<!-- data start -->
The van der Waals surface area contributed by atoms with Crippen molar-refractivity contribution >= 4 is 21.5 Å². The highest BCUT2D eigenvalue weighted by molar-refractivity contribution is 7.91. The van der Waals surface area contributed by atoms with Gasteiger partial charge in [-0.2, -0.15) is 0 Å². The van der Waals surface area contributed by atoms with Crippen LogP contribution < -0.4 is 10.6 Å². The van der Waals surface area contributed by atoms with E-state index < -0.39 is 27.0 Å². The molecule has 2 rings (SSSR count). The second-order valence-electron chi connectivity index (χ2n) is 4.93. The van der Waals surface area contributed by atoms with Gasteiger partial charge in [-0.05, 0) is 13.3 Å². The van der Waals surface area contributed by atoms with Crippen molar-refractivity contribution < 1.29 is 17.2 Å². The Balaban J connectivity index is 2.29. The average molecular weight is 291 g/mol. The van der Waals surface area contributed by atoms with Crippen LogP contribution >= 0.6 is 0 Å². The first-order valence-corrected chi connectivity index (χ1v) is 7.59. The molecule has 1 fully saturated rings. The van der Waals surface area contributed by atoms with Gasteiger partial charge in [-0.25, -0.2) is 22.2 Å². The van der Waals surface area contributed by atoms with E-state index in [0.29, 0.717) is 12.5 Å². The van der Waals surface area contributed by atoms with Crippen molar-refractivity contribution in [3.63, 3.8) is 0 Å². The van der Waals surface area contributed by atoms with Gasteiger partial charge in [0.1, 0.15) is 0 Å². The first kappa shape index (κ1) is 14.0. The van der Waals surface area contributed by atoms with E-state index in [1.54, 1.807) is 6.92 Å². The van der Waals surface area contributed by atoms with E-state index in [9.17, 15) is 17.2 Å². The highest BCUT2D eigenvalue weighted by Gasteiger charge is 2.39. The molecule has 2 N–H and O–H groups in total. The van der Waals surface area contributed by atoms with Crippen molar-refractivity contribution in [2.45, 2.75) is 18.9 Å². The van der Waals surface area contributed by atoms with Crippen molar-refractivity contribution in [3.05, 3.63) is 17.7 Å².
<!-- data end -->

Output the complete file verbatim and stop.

The van der Waals surface area contributed by atoms with Crippen molar-refractivity contribution >= 4 is 21.5 Å². The highest BCUT2D eigenvalue weighted by molar-refractivity contribution is 7.91. The van der Waals surface area contributed by atoms with Gasteiger partial charge in [-0.2, -0.15) is 0 Å². The van der Waals surface area contributed by atoms with Crippen LogP contribution < -0.4 is 10.6 Å². The van der Waals surface area contributed by atoms with E-state index < -0.39 is 27.0 Å². The molecule has 2 rings (SSSR count). The second-order valence-electron chi connectivity index (χ2n) is 4.93. The van der Waals surface area contributed by atoms with Gasteiger partial charge in [-0.05, 0) is 13.3 Å². The van der Waals surface area contributed by atoms with Crippen molar-refractivity contribution < 1.29 is 17.2 Å². The Balaban J connectivity index is 2.29. The average molecular weight is 291 g/mol. The van der Waals surface area contributed by atoms with Crippen LogP contribution >= 0.6 is 0 Å². The first-order valence-corrected chi connectivity index (χ1v) is 7.59. The molecule has 1 fully saturated rings. The van der Waals surface area contributed by atoms with Gasteiger partial charge in [-0.25, -0.2) is 22.2 Å². The van der Waals surface area contributed by atoms with E-state index in [0.29, 0.717) is 12.5 Å². The van der Waals surface area contributed by atoms with Crippen molar-refractivity contribution in [3.63, 3.8) is 0 Å². The van der Waals surface area contributed by atoms with Gasteiger partial charge in [0.1, 0.15) is 0 Å². The first kappa shape index (κ1) is 14.0. The van der Waals surface area contributed by atoms with E-state index in [1.54, 1.807) is 6.92 Å². The van der Waals surface area contributed by atoms with E-state index in [9.17, 15) is 17.2 Å². The highest BCUT2D eigenvalue weighted by Gasteiger charge is 2.39. The molecule has 2 N–H and O–H groups in total. The van der Waals surface area contributed by atoms with Crippen molar-refractivity contribution in [2.45, 2.75) is 18.9 Å². The van der Waals surface area contributed by atoms with Crippen molar-refractivity contribution in [3.05, 3.63) is 17.7 Å².